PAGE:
If a particular company is security conscious and wants to make sure that the latest security patches have been applied to all its databases, there will be a need for the DBAs to apply the CPUs or PSUs every calendar quarter, and this involves downloading the appropriate patch, FTPing or SCPing it to each server, and then going through a series of manual steps to apply the patch.
This is fine if there are few databases, but if there are hundreds compounded with several environments for development, testing, and production, then the patches must be painstakingly applied on each and every database home and database.
It is possible, but it takes a lot of time manually. The DBAs will never get their sleep in this case, when they stay behind to complete the manual patching of the numerous databases. Also, the manual repetitive tasks they follow for this patching will be more prone to mistakes—as the mind itself gets numbed by constant repetition of the same steps.
Let us say, on top of all this, there are development projects that constantly upgrade their applications and send database scripts to the DBAs to make schema changes corresponding to the new application release.
This may include new tables, new columns, a modification of existing columns, or new database structures as well as new/modified users and their privileges on the objects.
To implement these changes at the database level for the purpose of such application upgrades, they would use a collection of SQL or PL/SQL commands in a script that they supply to the DBA—to run in the test and then in the staging environments. Finally, the scripts would be run on the production database if the application is found to work well on the test and staging databases.
First of all, the scripts themselves need to be checked thoroughly by the DBA, and this takes time.
The DBA needs to ensure the script is doing the right thing, which he/she does with a manual check, then perhaps a dry run on a separate test database to work out script issues, for example, the creation of indexes on nonexistent columns, the granting of privileges before the table is created, errors in SQL syntax, and so on.
The script then has to be modified and re-run before it is finally ready to be executed in the test environment, and the DBA may send a few stern emails to the developer team to be more careful next time.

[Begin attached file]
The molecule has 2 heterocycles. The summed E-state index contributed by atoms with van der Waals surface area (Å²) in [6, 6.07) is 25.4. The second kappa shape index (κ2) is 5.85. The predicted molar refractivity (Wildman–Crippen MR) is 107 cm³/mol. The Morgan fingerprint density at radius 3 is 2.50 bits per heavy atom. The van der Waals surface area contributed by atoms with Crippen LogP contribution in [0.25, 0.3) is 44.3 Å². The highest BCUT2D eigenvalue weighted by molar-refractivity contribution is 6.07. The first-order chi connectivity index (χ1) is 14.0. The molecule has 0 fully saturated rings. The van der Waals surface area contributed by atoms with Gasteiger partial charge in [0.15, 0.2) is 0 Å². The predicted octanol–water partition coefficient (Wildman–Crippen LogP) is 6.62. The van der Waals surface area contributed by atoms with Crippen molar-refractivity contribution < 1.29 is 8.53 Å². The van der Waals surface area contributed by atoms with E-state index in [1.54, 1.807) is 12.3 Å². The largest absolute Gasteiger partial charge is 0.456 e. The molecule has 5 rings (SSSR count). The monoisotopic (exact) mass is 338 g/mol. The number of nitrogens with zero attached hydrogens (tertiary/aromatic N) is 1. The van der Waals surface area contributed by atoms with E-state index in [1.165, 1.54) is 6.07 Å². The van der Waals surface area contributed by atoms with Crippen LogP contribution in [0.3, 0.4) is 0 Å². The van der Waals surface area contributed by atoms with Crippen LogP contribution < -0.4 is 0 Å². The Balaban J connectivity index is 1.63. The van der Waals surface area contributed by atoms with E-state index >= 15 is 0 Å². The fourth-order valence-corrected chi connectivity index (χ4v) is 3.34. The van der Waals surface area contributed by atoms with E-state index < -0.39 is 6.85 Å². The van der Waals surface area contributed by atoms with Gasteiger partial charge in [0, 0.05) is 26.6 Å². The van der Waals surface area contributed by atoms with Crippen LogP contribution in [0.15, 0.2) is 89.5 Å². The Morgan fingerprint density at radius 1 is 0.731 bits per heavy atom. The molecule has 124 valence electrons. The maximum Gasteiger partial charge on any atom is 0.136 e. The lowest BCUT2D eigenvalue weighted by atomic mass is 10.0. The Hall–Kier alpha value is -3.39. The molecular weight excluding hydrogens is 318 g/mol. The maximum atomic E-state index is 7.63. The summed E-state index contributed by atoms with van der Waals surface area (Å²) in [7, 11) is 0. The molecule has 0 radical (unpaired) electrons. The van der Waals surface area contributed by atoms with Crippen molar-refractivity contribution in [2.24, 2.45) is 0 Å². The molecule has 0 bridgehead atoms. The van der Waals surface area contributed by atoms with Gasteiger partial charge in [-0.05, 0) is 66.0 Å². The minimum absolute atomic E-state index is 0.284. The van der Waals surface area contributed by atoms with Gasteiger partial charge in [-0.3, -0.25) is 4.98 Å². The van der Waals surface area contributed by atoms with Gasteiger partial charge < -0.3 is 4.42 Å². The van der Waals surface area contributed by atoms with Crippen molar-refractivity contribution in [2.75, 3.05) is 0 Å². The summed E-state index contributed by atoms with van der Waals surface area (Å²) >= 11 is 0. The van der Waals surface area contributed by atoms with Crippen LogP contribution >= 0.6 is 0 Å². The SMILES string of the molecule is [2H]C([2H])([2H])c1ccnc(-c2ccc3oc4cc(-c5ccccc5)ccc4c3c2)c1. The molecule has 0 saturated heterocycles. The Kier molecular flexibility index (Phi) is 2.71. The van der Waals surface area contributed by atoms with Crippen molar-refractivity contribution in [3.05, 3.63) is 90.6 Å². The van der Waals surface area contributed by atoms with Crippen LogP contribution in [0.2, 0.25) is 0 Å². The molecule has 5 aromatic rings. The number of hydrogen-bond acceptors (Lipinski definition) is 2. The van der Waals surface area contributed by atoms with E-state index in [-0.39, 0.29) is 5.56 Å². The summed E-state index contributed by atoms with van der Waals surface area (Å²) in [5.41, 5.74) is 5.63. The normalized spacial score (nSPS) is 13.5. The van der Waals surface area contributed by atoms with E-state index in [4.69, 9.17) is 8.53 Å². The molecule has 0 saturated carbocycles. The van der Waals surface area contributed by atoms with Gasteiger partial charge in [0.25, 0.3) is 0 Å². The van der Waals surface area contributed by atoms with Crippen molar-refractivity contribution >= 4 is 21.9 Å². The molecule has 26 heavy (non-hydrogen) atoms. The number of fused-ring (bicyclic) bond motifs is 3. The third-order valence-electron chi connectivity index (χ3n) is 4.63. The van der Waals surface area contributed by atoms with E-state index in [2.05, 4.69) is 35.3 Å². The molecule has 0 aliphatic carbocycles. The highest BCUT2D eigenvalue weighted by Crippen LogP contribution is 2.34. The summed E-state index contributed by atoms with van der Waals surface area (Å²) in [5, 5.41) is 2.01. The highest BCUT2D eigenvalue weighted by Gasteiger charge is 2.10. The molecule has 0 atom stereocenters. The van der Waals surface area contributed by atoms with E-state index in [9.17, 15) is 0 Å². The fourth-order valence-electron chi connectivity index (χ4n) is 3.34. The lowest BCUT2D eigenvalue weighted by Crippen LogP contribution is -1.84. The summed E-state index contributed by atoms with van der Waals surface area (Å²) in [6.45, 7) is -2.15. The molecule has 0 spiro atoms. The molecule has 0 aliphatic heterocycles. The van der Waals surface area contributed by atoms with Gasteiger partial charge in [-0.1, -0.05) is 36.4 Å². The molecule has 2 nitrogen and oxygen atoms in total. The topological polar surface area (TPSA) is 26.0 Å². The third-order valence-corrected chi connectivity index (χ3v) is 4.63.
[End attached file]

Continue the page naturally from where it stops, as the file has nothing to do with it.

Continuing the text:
Once this is done, the project team commences testing the application on the test database. After a green signal is received, the DBA will be asked to run the script on the staging and production databases.
The DBA then rests easy, thinking that the job is over, but suddenly receives a shock—the developer tells him that the application is not working in production (although it is working in staging and testing).
The DBA calls his/her home to say that he/she will be coming home late today, then starts to investigate the issue by painstakingly comparing the staging and the production databases. Every table, user, and privilege in the two databases has to be compared until the DBA finds out that certain privileges are missing on the production database, whereas the user had higher privileges on the other databases.
This simple reason has taken hours to be discovered. The DBA fixes the script, creates a final version for the particular release, and runs the necessary part of granting the extra privileges (by a cut and paste from the final script), and the application finally works.
Also, the only way the history of all these changes can be preserved in this case is by retaining the script files on the database server, versioning them, and storing them in subdirectories. This is sometimes done instead on the DBA's Windows PC.
Trying to look into such files in this directory structure to find out a past change is normally a very manual, labour-intensive, and painstaking process. I have done this many times all by myself, so am well aware of the issues.
When manual effort is the norm, in such data centers, it is inevitable that the DBAs and other administrators spend much of their time being reactive. Junior and less-trained staff on night shift hours would compound the issue, as would offshore technicians working remotely without a proper understanding of the internal environment.